Synovial Biopsy, Synovium, Synovial Fluid & Arthrocentesis

Rheumatic Fever (synovium) Photo/Slide Viewer


(Jaccoud's) Arthropathy

A small percentage of patients with rheumatic heart disease develop chronic hand deformities (1,2). Fingers may show ulnar deviation, swan-neck deformities, and subluxations that are generally correctable. Soft tissue swelling is minimal and there is little or no clinical or laboratory evidence of active inflammation. X-rays do not show joint destruction but there may be hook-like bone lesions on the radial and palmar aspects of the metacarpal heads. Feet may also be involved. Patients often recall unusually severe recurrent earlier attacks of rheumatic fever.

Rheumatoid factor is negative in typical cases.

Most authors have felt that the pathologic alteration is in periarticular tissues rather than synovium.

Light Microscopy

Synovial membrane has been described as normal but associated with fibrous thickening of capsular tissue (1,3,4).

Synovial Fluid

Joint effusions are generally not seen and reports of synovial fluid analyses were not found.

Electron microscopy

We have studied a surgical biopsy of MCP capsule and synovium from one typical patient whose tissues appeared normal by light microscopy.

A fibrous capsule with normal appearing fibrocytes was seen. A single dilated lymphatic of still unknown significance was found. Venules had thick endothelial cells.

Synovial lining cells included mostly type B and C cells with some mild dilatation of rough endoplasmic reticulum and lipid droplets. Most striking were the large number of thin extracellular fibrils surrounding the lining cells. Scattered among these thin fibrils and deep to the lining cells were normal appearing mature collagen fibers. There were occasional dark appearing possibly degenerated lining cells. Small patches of fibrin-like or dark finely granular material were also seen on the surface and between the fibrils.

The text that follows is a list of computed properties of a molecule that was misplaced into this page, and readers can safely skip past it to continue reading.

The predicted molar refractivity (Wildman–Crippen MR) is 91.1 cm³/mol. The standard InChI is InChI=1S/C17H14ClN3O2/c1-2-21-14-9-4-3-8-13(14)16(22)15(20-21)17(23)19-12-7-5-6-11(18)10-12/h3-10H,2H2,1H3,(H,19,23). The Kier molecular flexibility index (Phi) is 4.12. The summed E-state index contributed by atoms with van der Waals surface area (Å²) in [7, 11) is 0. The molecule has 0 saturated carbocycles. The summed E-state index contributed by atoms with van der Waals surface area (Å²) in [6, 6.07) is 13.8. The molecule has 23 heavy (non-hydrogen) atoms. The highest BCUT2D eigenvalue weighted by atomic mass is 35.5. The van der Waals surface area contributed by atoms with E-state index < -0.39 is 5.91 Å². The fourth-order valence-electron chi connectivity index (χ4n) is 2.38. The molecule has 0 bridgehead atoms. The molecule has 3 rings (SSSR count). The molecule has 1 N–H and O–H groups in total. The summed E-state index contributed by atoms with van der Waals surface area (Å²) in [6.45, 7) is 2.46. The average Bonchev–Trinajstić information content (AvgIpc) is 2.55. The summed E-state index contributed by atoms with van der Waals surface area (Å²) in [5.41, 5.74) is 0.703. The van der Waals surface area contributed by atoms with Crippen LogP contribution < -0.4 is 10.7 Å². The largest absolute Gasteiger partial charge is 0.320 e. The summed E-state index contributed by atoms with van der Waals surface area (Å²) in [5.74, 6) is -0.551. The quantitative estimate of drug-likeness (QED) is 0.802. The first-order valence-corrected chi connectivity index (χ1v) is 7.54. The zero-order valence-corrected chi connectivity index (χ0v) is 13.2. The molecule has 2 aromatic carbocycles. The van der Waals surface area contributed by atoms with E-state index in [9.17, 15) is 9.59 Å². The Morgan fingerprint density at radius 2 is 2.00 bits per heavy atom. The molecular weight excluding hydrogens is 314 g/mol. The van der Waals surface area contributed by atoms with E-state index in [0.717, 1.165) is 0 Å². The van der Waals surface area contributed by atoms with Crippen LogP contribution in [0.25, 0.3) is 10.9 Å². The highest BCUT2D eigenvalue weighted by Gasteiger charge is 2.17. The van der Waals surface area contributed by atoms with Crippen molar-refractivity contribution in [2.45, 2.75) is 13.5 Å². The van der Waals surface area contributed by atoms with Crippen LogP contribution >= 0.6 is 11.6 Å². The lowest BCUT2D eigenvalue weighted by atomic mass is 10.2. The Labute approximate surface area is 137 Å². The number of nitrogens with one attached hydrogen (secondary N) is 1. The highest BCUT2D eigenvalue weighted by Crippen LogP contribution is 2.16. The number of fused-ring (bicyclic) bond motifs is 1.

Vessels had large endothelial cells, some of which had unusually pale cytoplasm. Vascular basement membrane was multilaminated.


Pathologic changes at the time of diagnosis of the arthropathy have not shown inflammation although earlier inflammation at these sites is possible. The still limited electron microscopy suggests deposition of collagen with large amounts of thin filaments that appear to be immature collagen. The finely granular dense material among the fibrils might include antigen, antibody or other materials contributing to the fibrous process. The nonspecific findings in the vessels are seen also in many other synovia and might for example suggest some decreases perfusion as a contributing factor or could be purely secondary.

Secondary osteoarthritis has been seen and attributed to the excessive joint motion seen in some cases (3).

Very similar initially correctible hand deformities occur in some patients with systemic lupus erythematosus.


1. Bywaters EGL. Relation between heart and joint disease including "rheumatoid heart disease" and chronic post-rheumatic arthritis (type Jaccoud). Brit Heart J. 12:101-131, 1950.

2. Zvaifler NJ. Chronic post rheumatic fever (Jaccoud's) arthritis. NEJM 267:10-14, 1962.

3. Girgis FL et al. Jaccoud's arthropathy. A case report and necropsy study. Ann Rheum Dis 37:561-565, 1978.

4. Bywaters EGL. Anatomical changes in Jaccoud's syndrome. Arth Rheum 14:153, 1971 (Abst).

References Related to Rheumatic Fever


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